NFT: the story behind the famous “disaster girl” meme that just sold for $ 500,000

It started out as a family photo, turned into a meme, and now has sold for $ 500,000.

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“The disaster girl”, the famous image of Zoë Roth when she was five years old in front of a burning house, has been one of the most shared on social networks for years.

His mischievous face – or malevolent, it depends how you look at it – has become a classic that has accompanied some of the photographs or paintings of the most terrible tragedies and moments in history.

The young woman, now 21, took advantage of the fame of her image and just sold it for US$500.000, a sum enough, he said, to pay off his student debts, distribute among his family and donate to charity.

Roth sold the ownership of his meme at auction on Thursday as a non-fungible token (NFT), a digital property certificate.

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A collector named @ 3FMusic was the one who paid the sum, through cryptocurrencies.

But what is the story behind the meme? Was the young woman really responsible for the fire? When did it go viral?

A lucky break

In a recent interview with BuzzFeed, Zoë Roth recounted that it all started one afternoon in 2005, when she was five years old and was watching television with her family.

It was then that they heard the sirens of the firemen and they went out to see what was happening.

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“About two blocks from our house there was smoke coming out and we went to see what was going on,” he recalled.

The father, a photographer who had recently bought a camera, decided to take it to the fire site.

When they arrived, according to the young woman, they thought it was a real fire, but when they saw the calm attitude of the firefighters they realized that something strange was happening.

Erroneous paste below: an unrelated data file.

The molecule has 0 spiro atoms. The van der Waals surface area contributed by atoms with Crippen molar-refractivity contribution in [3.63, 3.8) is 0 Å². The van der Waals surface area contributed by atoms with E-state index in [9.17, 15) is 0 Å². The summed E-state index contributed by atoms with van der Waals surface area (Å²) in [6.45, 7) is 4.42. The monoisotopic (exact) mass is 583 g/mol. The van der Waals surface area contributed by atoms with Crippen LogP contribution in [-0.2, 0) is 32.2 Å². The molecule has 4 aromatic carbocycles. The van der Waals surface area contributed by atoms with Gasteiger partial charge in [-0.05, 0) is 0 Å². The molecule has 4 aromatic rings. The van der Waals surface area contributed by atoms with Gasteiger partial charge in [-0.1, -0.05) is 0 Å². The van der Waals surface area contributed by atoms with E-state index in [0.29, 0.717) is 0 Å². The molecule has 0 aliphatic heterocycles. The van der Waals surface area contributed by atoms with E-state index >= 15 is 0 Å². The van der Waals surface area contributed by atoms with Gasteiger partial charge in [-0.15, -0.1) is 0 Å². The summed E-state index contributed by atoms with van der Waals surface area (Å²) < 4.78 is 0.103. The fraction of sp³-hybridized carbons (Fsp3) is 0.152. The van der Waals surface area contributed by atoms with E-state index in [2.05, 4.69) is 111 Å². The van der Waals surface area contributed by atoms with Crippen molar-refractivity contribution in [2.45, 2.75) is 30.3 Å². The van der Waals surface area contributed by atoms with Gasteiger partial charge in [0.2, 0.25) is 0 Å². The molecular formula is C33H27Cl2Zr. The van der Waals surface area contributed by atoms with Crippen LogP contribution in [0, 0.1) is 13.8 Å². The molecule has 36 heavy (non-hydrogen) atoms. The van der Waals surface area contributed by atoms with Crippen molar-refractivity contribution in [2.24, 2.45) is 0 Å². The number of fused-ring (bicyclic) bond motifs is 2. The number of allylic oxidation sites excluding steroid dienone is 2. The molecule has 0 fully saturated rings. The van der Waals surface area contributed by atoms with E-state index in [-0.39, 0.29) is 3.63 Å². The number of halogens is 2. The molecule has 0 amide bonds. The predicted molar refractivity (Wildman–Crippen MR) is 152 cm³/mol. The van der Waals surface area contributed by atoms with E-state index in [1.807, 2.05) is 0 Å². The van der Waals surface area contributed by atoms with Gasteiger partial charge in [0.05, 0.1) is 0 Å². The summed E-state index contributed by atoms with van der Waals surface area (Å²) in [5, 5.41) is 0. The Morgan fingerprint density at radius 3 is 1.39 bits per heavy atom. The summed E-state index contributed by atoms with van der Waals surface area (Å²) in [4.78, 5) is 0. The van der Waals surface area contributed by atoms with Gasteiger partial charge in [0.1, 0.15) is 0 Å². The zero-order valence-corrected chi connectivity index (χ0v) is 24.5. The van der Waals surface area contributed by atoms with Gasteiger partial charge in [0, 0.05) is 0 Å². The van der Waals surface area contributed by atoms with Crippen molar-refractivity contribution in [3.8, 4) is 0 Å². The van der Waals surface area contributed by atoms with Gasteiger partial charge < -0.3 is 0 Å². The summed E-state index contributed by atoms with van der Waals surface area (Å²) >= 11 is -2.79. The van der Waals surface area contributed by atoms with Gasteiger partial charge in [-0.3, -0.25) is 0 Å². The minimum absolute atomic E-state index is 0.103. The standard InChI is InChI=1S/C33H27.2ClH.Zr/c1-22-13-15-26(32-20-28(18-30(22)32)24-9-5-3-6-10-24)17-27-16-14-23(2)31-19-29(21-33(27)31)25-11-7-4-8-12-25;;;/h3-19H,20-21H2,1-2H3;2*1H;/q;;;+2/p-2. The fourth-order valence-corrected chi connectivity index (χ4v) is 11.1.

Zoë Roth is now 21 years old. (Photo: Getty Images)

They soon learned that the owners had donated the house to the Fire Department to set it on fire and do a drill, making it a “controlled fire.”

“My father was taking pictures of the house and then he told me it was time to smile. He asks me to smile and that’s why I make that face, because it was how I smiled, the face that I used to smile, back then ”, he says.

The photo, however, was among many others from that day.

From the photo to the meme

It was not until 2008, when they learned that he had won a contest for a specialized magazine on the subject: “emotions in photography.”

Since its publication, the image went viral and went around the world accompanied by moments ranging from the sinking of the Titanic to the Hindenburg disaster.

“They just make it fit into any image,” Roth told the New York Times. “I love to see them (the memes) because I would never do any of them, but I love to see how creative people are.”

NTFs can cost hundreds of thousands of dollars.  (BBC / Beeple)

NTFs can cost hundreds of thousands of dollars. (BBC / Beeple)

The young woman says she has been surprised by how the meme with its mischievous smile has survived through the years.

“People who are on memes and go viral is one thing, but the way the internet has latched onto my photo and kept it viral, has kept it relevant, it’s crazy to me,” he told New York Times.

The NTF market

The market for digital art property rights has exploded this year after several multi-million dollar NFT sales.

An NFT is a unique digital token, encrypted with an artist’s signature, that verifies ownership and is permanently attached to the piece, thus allowing original versions of popular online content, such as viral memes and tweets, to be sold as if they were physical works of art.

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The NFT is marked with a code that will allow the Roth family, who have said they will split the profits, keep the copyright and receive 10% of future sales.

On February 19, an animated gif of Nyan Cat, a 2011 flying cat meme, sold for more than $ 500,000.

A few weeks later, Twitter founder Jack Dorsey included an NFT of the first ever tweet, with offers reaching $ 2.5 million.

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